players will know what I'm talking about, neophyte players should
take my word that pincers and smothering are moves that will
capture cities and will win games! To even things up, George
successfully counterattacked with the trapped Kharkov defenders
and ended his turn with the city in his possession. (Bryansk
· In the final Jan/Feb 42 turn, Doug counted
his VP and realized the Germans had the win. He set up a
bullet & bounce proof line, garrisoned Odessa, and secured
his HQs. George pondered the situation and then resigned. Quite
a turn-around from Turn 1 when the Russians had seemingly inflicted
a mortal blow on the Axis cause!
The other semi-final match saw Gary Dickson's Russians handing
defending champ, Bert Schoose his first loss of the tournament.
The Final thus featured Doug vs Gary. Gary bid +16 Russian Replacements
for the dubious honor of facing Doug's Russians.
· Doug's Red Army setup, like many of the
others used by experienced players this year, was aimed at preventing
the Odessa Overrun. Nevertheless, the opening German assault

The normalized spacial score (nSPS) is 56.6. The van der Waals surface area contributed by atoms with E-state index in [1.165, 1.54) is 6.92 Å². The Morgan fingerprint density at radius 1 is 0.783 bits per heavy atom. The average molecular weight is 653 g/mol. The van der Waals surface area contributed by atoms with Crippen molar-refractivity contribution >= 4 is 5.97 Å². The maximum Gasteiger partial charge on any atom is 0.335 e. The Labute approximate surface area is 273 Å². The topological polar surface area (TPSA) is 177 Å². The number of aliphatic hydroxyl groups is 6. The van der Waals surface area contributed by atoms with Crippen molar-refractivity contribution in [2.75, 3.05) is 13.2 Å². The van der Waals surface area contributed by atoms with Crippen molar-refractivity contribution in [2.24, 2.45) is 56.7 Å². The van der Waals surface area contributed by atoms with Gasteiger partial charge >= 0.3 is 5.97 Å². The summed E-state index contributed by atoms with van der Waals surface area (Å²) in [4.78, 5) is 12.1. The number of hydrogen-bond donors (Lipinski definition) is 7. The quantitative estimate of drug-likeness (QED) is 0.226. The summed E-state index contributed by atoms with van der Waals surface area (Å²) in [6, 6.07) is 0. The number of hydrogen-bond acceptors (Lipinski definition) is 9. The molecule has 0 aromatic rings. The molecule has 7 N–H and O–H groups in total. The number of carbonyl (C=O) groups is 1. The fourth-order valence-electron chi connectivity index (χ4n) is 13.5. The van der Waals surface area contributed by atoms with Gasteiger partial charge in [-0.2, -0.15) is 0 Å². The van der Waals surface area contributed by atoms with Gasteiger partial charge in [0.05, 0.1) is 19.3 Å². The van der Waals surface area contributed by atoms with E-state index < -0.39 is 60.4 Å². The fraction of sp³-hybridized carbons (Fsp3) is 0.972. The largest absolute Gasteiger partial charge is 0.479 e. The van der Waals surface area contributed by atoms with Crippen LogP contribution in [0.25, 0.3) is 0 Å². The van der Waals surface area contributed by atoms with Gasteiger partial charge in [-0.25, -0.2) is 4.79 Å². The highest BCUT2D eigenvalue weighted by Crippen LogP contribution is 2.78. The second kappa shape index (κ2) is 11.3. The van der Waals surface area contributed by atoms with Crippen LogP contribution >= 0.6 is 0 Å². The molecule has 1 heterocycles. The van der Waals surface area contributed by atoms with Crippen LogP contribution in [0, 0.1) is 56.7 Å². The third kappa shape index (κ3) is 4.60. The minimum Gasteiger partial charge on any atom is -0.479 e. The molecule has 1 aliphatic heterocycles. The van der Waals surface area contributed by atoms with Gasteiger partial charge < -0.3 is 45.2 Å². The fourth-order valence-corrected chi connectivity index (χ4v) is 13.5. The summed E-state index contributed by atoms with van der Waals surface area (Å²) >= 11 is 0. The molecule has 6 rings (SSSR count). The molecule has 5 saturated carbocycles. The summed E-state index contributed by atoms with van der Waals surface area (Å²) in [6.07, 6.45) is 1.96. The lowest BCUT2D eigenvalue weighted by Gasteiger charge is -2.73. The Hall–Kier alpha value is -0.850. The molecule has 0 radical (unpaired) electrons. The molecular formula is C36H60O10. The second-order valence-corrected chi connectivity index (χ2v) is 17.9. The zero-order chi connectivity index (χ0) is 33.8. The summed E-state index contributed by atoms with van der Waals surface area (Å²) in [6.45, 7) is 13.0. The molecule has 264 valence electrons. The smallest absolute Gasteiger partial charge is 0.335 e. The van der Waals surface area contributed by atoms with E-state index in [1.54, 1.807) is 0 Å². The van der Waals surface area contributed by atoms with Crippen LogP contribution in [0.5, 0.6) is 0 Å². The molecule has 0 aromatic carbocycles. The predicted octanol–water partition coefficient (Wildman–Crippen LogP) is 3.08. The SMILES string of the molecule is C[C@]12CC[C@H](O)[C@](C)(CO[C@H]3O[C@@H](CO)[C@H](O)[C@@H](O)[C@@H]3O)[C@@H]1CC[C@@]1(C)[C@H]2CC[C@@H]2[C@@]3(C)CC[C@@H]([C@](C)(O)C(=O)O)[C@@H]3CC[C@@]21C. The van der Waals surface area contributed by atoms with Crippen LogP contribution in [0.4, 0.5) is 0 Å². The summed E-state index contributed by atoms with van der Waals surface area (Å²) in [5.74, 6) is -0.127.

killed every defender on first impulse. On second impulse,
a few Russian units survived in the BMD and WMD. These
survivors became the foundation of the Russian northern defense
and careful positioning ensured that Gary would have no AVs in
the north on Turn 2 and the Turn 1 Russian replacements could
deploy in the south.
· The July/August turn featured an 'average' German
advance with the Wermacht contained in the north and center.
The Russians continued to resist well in the south with strong
points at Kiev and Dnepropetrovsk.
· The weather was light mud in September/October
and Gary used them to good effect: Sevatopol, Kiev, and
Dnepropetrovsk were all captured. Additionally, the paths
to Kharkov and Stalino, and a German victory, were opened with
hopes of good results in the upcoming light mud of November/December.
The Turn 3 Russian response was to fully defend those cities
to make any frontal attacks utterly painful.